Deploy Hooks allow you to create URLs that accept HTTP POST requests in order to trigger deployments and re-run the Build Step. These URLs are uniquely linked to your project, repository, and branch, so there is no need to use any authentication mechanism or provide any payload to the POST request.

This feature allows you to integrate Vercel deployments with other systems. For example, you can set up:

  • Automatic deployments by hooking into content changes in Headless CMSs.
  • Scheduled deployments by configuring third-party cron job services to trigger the Deploy Hook.
  • Forced deployments from the command line.

Creating a Deploy Hook

To create a Deploy Hook for your project, make sure your project is connected to a Git repository.

Once your project is connected, navigate to its "Settings" page and then select the Git menu item.

Selecting the Git menu item from the Project Settings page.

In the "Deploy Hooks" section, choose a name for your Deploy Hook and select the branch that will be deployed when the generated URL is requested.

Creating a new Deploy Hook.

Note: We suggest you use a name that easily identifies the Deploy Hook so you will be able to understand when it triggers a deployment. We also suggest creating only one Deploy Hook per branch unless you’re using multiple data sources.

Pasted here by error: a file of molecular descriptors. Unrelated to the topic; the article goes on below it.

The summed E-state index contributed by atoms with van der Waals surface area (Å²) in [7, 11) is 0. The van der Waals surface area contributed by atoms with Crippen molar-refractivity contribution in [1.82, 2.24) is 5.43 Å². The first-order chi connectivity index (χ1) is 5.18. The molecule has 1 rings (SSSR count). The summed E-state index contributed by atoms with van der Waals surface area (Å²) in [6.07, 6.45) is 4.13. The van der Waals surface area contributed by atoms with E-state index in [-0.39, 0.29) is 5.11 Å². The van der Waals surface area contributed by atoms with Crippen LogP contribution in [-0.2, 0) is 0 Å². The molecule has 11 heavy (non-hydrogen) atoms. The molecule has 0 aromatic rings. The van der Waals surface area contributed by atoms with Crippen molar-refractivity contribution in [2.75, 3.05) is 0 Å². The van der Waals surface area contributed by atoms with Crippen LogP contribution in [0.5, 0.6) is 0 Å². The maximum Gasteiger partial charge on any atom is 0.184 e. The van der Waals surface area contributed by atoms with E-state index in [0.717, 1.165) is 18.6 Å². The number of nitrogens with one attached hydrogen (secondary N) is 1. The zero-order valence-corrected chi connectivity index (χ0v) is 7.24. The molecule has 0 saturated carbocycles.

After submitting the form, you will see a URL that you can copy and use.

Triggering a Deploy Hook

To trigger a Deploy Hook, send a GET or POST request to the provided URL.

Warning: Deploy Hooks will not be triggered if you have the github.enabled = false configuration present in a vercel.json file.

Here's an example request and response you can use for testing:

Example Request

curl -X POST https://api.vercel.com/v1/integrations/deploy/QmcwKGEbAyFtfybXBxvuSjFT54dc5dRLmAYNB5jxxXsbeZ/hUg65Lj4CV

Example Response

{
  "job": {
    "id": "A7OcAEEgNRh61p1VZXE1",
    "state": "PENDING",
    "createdAt": 1564399503217
  }
}

Information for a successful Deploy Hook job.

Note: You do not need to add any authorization header. See Security to learn more.

After sending a request, you can see that it triggered a deployment on your project dashboard.

Security

When you create a Deploy Hook, a unique identifier is generated in the URL. This allows anyone with the URL to deploy your project, so treat it with the same security as you would any other token or password.

If you believe your Deploy Hook URL has been compromised, you can revoke it and create a new one.

Build Cache

Builds triggered by a Deploy Hook are automatically provided with an appropriate Build Cache by default, if it exists.

Caching helps speed up the Build Step, so we encourage you to keep the default behaviour. However, if you explicitly want to opt out of using a Build Cache, you can disable it by appending ?buildCache=false to the Deploy Hook URL.

Here is an example request that explicitly disables the Build Cache:

curl -X POST https://api.vercel.com/v1/integrations/deploy/QmcwKGEbAyFtfybXBxvuSjFT54dc5dRLmAYNB5jxxXsbeZ/hUg65Lj4CV?buildCache=false
Note: Deploy Hooks created before May 11th, 2021 do not have the Build Cache enabled by default. To change it, you can either explictly append ?buildCache=trueto the Deploy Hook URL, or replace your existing Deploy Hook with a newly created one.

Other Optimizations

If you send multiple requests to deploy the same version of your project, previous deployments for the same Deploy Hook will be canceled to reduce build times.


Last Edited on May 28th 2021